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Thursday, July 29, 2010

Currygate: More unbearably lame comments by Judith Curry on RealClimate, with replies by Gavin Schmidt

Currygate: More unbearably lame comments by Judith Curry on RealClimate, with replies by Gavin Schmidt


Comment #414 by Judith Curry:

  1. Whereas I am through reading these threads (anyone wanting to discuss something, pls email me), I do want to clarify the issue surrounding my statement:

    7. The Mann et al. 2008, which purports to address all the issues raised by MM and produce a range of different reconstructions using different methodologies, still do not include a single reconstruction that is free of questioned tree rings and centered PCA.

    This statement is an inaccurate reflection of what is in Montford’s book.

    [Response: Thanks for clearing that up. It really serves us all well to make sure that the details of claims we make (or repeat) are accurate, because, as you can see, people can waste a lot of time dealing with claims that aren't true. - gavin]

    This statement has been source of much discussion both here and at climateaudit. I append here relevant excerpts from the discussion that clarify this statement and its rebuttal at RC in context of Montford’s book.

    Steve McIntyre: In respect to the published article, Mann et al 2008, it is my view that the published graphics in the original article and SI, including amendments in 2008, did not include a reconstruction showing a hockey stick that did not involve either strip bark bristlecones or contaminated Tiljander sediments. Andrew Montford’s point in HSI – a point previously made at CA – was the bristlecone rebuttal used Tilander sediments (contaminated and upside down); and to show that contamination of Tiljander sediments “didn’t matter”, used strip bark bristlecones. The point in the book was right. Judith’s point is consistent with the book.

    [Response: Logical fail. Making a criticism that is wrong is not 'consistent' with another criticism that might be made and might (or might not) be valid. - gavin]

    Steve McIntyre: Judith’s comment mentioning PCA in connection with Mann et al 2008 was an error that derived from her recollection, not from the book. Her point that there was something wrong with both alternatives in Mann et al 2008 was, I think, “correct in spirit”, but in these sorts of debates, it is important to be correct in letter, as any such missteps are pounced on to divert attention from the beam in the Team’s eye, as happened here.

    [Response: For once, we agree on something - people should strive to be correct. - gavin]

    Phil Clarke: In November 2009, just before Climategate, Mann placed a non-Tiljander non-dendro reconstruction on his website. He did not issue a Corrigendum at PNAS nor did he publish a notice of the new information at realclimate. That Mann did so in late 2009 long after the fact did not refute the claim in respect to Mann et al PNAS 2008.

    [edit - this from SM:] It’s very misleading for Gavin to pretend that a website addition in November 2009 was part of the corpus of Mann et al 2008, that should have been considered in CA commentary on Mann et al 2008 in late 2008 (which was what MOntford was reviewing).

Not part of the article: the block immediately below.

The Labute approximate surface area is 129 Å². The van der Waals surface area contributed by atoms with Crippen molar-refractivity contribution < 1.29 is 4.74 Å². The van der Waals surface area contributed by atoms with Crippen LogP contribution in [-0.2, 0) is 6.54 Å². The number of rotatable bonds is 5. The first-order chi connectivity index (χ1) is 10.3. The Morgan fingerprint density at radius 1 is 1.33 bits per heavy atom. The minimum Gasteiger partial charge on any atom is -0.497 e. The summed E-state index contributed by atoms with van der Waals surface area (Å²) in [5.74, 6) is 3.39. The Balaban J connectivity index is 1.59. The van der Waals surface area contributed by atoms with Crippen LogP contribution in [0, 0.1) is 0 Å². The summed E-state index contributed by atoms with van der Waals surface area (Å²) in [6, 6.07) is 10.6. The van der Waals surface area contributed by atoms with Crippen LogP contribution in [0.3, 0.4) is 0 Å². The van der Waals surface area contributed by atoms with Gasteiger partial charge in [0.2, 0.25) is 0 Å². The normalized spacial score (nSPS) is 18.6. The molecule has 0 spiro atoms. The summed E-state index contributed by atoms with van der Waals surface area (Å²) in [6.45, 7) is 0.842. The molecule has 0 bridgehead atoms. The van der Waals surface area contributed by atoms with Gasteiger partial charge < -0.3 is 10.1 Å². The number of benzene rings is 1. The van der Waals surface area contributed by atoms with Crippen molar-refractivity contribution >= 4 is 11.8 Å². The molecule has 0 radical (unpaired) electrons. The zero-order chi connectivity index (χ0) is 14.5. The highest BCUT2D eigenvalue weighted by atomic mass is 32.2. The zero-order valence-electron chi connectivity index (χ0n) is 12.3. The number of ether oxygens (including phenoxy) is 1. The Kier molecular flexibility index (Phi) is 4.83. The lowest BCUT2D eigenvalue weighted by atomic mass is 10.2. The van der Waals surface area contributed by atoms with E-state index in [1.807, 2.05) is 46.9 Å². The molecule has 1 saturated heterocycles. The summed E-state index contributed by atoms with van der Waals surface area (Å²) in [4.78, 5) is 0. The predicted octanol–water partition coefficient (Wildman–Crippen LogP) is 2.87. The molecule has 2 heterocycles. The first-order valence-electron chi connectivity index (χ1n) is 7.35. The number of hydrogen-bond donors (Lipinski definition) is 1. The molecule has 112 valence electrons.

[Response: Pure spin. The additional graph was posted because of inaccurate claims that there was something wrong with the no-dendro reconstruction because of the inclusion of the already-acknowledged-to-be-problematic Tiljander proxies. The sensitivity studies in the original paper didn't include that the no-dendro/no-Tiljander combination but that does not justify the claims made by Montford that such a combination was impossible or was not included because it undermined the results. Indeed, you can do a no-dendro and no-Tiljander reconstruction with the code that was posted with Mann et al (2008), and that was what was added to the figure I showed. Montford was apparently happy to make up results and conclusions in late 2008 that were just not justified, and for this you give him a pass? Curious. For further information, the no-dendro/no-Tiljander sensitivity test is also part of the SI in Mann et al (2009) (figure S8), where it is noted that it doesn't validate prior to 1500 AD. Of course if you remove all data that is imperfect, you will end up with no results. But as Salzer et al point out, there is likely to be useful climate information in the tree rings so I wouldn't throw them out unnecessarily. - gavin]

    Judith Curry:
 Too bad Tamino’s review was posted during a period when I don’t have much time to put into blogging. I felt obliged to pipe in since I challenged RC to do the review. My mistake has been an unfortunate distraction. Which wouldn’t have been a distraction if this mistake hadn’t been used to mischaracterize and discredit my broader points.
Mistakes happen, and they shouldn’t be a big deal when they are identified, acknowledged, fixed. However, the politics of expertise that is the basis of the consensus demands that the experts be oracles and never admit mistakes. Ravetz’s statements about the “radical implications of the blogosphere” are challenging the power politics of expertise. Here’s hoping that a saner environment for dialogue and argument can evolve in the blogosphere.

    [Response: Your comments here were wrong on a far more broad level than simply mis-remembering Montford's point 7, though I appreciate that you have tried to clear that up. But this has been very illuminating - we've seen exactly how technical issue after technical issue is used to paint a misleading picture of supposed malfeasance (which you appear to have bought into without ever looking into the issue itself). Paleo-reconstructions are not anything special in science - they are simply the result of lots of people trying to see what they can discern of the past through a rather murky lens. Your 'auditors' have decided that any judgement call in doing that must be challenged and insinuate continuously that every issue is being fixed for some ulterior motive. This is not a useful challenge to the science, because it undermines the making of any judgement in the analysis whatsoever. The 'auditors' do not produce alternatives because they too would have to make decisions about how to proceed which would open them up to their own criticisms. That is what needs to change if they are going to make a contribution. For an example of how that 'citizen science' can really work, look at what Ron Broberg and Zeke Hausfeather are doing with the weather station data - they aren't sitting around declaring that 'it can't be done' or that the GISTEMP/CRU/NCDC methods are fixed, they are going into the data, making choices, seeing what impact they have and determining what is robust. Indeed, that is science without the need for the quotes. Would that there would be more of that. - gavin]